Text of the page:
- Indianapolis Motor Speedway Panoramic Photos -


* 1909 - Present * -

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An interesting collecting area of Indianapolis Motor Speedway memorabilia are panoramic photos. Since the opening balloon race of June 1909 through 1957 and later on in various years since then, panoramic photos have been produced with several different photographers credited with making them and a variety of types and sizes produced. *Bretzman and North H. Losey, of Indianapolis and H.H Coburn (Coburn Photo & Film Co.) were the predominant photographers in the pre-World War I era at the Speedway.

After WWI, Kirkpatrick of Indianapolis became the official photographer of the Speedway and they produced panoramic photos into the late 1930's where at that time *Tower Photos became the official Speedway photographers and began to produce panoramic photos with Charles J. Bell given credit as the photographer.

After World War II, *Tower Photos continued to produce the photos as did *O'Dell Shields, famous for their black & white postcards, in the 1950's.

In 1979 the Speedway took a color panoramic photo from the top of the Control Tower and in 1993, one was taken in the press box area at the end of the Paddock Grandstand. For the inaugural Brickyard 400 in 1994, a traditional line up picture was shot at the start finish line and the same was done for the inaugural U.S. Grand Prix in 2000. Some of these later photos were available as posters and also photographs.

For the Balloon race of June 5th, 1909 a panoramic photo was produced taken from the infield facing east showing the balloons and spectators there for the event. It measures 38" long x 7 1/2" wide and is in black & white as are all panoramic photos through 1957.

There may be a panoramic of the Motorcycle events of August 13-14th, 1909, although one has not been found yet but there is one for the Auto Races the following weekend and it is perhaps the largest Speedway panoramic coming in at 5' 1" long x nearly 10" wide. Many of the pre-World War I panoramics were of this large size. The 1909 Auto Races photo was taken from the infield facing west or toward the track and in the area about 30 yards behind where the scoring pylon is today.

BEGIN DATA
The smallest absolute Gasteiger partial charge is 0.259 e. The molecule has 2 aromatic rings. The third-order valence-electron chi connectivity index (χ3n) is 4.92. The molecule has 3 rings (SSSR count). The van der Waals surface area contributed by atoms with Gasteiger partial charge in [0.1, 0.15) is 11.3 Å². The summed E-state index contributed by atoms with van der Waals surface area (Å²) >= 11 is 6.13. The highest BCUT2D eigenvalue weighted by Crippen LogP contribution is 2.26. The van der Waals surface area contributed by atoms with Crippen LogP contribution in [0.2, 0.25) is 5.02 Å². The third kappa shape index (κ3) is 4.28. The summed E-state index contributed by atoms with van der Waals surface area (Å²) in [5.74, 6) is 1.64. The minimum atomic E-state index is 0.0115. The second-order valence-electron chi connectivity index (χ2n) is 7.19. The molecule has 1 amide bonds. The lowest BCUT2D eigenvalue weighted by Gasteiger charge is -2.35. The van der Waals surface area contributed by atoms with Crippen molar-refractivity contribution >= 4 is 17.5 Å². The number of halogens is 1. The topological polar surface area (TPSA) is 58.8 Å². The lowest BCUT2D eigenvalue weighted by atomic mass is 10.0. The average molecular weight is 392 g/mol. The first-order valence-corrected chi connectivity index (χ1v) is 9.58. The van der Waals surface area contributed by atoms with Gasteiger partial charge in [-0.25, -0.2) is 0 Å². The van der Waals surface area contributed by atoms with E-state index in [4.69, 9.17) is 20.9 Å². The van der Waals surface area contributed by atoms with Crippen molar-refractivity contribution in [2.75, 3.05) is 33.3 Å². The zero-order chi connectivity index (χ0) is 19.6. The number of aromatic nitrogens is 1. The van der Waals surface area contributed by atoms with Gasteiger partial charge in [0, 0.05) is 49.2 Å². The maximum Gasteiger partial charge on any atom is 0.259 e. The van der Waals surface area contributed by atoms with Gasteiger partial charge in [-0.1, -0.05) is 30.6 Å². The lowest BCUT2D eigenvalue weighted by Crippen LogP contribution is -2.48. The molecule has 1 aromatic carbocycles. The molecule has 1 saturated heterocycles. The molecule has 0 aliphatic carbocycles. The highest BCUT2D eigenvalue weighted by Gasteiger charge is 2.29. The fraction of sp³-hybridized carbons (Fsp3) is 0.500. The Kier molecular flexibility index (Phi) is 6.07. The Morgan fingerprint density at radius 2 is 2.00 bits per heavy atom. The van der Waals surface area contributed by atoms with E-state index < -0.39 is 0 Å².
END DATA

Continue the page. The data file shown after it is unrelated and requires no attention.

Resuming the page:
There are panoramics of the 1910 Auto Races and of the Aviation meet, but it is uncertain if there is one for the Balloon Races in September. The one shown below is a reproduction.


1910 Aviation Meet

Beginning in 1911, a traditional line up before the start was taken for the first time at the Speedway with the drivers and mechanics lining up on the start finish line with the panoramic camera on the ground, on a platform or on the back of a truck.


1912

Other panoramic views were shot during the pre-WWI era, some similar to that of the 1909 Auto Races and others taken from other angles along the front stretch or even the turns as in 1912 from the outside of turn one which was also made into a panoramic post card.

One of the prizes for sixth place in 1913 was this panoramic photo.

Coburn produced probably the widest at 14" and the shortest is the 1947 and just under 2' long. By the 1920's, the size stabilized to around 3' to 4' long by about 8-10" wide and remained so through 1957. The later color panoramics vary in size from 4-5' in length to around 2-3' and a width of 8-10".

This color panoramic from 1963 is a little bigger than the 1947 and appears to be taken from the Tower grandstand.

An aerial panoramic taken in the late 90's or early 2000's is still available at the Speedway.

A shot taken before the 2005 race from "B" or "E" Grandstand.

Noted aviatrix Amelia Earhart was an honored guest in 1935 and is seen in the panoramic photograph next to Speedway President Capt. Eddie Rickenbacker.

Auto racing panoramic photos were not just limited to the Indianapolis Motor Speedway as there are those from other tracks as seen in the 1915 Minneapolis and 1921 San Francisco photos below.

1957 was the last year for the traditional line up as the teams felt they needed the time to continue preparation of their cars for the race. As mentioned though, there were ones done later, but not quite to the extent of the 1909 through 1957 period.

A couple of interesting aspects about panoramic photos is the distorted view of the track bowing out toward oneself due to the nature of panoramic cameras. This is especially true on early panoramics taken from a different angle other than the line up.

Also, because the camera moved slow enough, one could run to the other side and appear in the photo twice as seen with Chief Timer & Scorer Chester Ricker (in the white suit wearing the beret) and the mechanic in the white t-shirt next to him in the 1941 photo.

As for rarity, the pre-WWI era panoramics are the toughest to come by. After WWI through the 1920's, they they do become easier to find, but are by no means common. By the 1930's & 40's, they are easier than the 1920's, but are still not too common. As of a few years ago, some post WWII panoramics were available from the Speedway and these can be found with patience. Current day panoramics should still be available from the Speedway's photo shop

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